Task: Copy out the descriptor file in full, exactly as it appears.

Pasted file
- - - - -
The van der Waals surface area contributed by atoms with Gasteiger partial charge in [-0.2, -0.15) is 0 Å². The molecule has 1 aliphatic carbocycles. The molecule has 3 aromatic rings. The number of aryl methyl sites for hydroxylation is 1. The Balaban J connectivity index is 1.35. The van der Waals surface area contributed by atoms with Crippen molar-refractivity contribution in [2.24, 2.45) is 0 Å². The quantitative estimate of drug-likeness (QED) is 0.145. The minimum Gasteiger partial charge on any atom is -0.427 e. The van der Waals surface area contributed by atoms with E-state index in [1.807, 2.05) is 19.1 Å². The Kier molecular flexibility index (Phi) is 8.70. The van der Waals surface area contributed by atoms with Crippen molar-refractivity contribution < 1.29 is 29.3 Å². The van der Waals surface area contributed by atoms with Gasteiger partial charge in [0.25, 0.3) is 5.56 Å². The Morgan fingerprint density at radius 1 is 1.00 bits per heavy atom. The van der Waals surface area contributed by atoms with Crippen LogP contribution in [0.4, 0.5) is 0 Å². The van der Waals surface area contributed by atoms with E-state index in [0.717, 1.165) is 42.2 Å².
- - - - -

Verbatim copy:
The van der Waals surface area contributed by atoms with Gasteiger partial charge in [-0.2, -0.15) is 0 Å². The molecule has 1 aliphatic carbocycles. The molecule has 3 aromatic rings. The number of aryl methyl sites for hydroxylation is 1. The Balaban J connectivity index is 1.35. The van der Waals surface area contributed by atoms with Crippen molar-refractivity contribution in [2.24, 2.45) is 0 Å². The quantitative estimate of drug-likeness (QED) is 0.145. The minimum Gasteiger partial charge on any atom is -0.427 e. The van der Waals surface area contributed by atoms with E-state index in [1.807, 2.05) is 19.1 Å². The Kier molecular flexibility index (Phi) is 8.70. The van der Waals surface area contributed by atoms with Crippen molar-refractivity contribution < 1.29 is 29.3 Å². The van der Waals surface area contributed by atoms with Gasteiger partial charge in [0.25, 0.3) is 5.56 Å². The Morgan fingerprint density at radius 1 is 1.00 bits per heavy atom. The van der Waals surface area contributed by atoms with Crippen LogP contribution in [0.4, 0.5) is 0 Å². The van der Waals surface area contributed by atoms with E-state index in [0.717, 1.165) is 42.2 Å².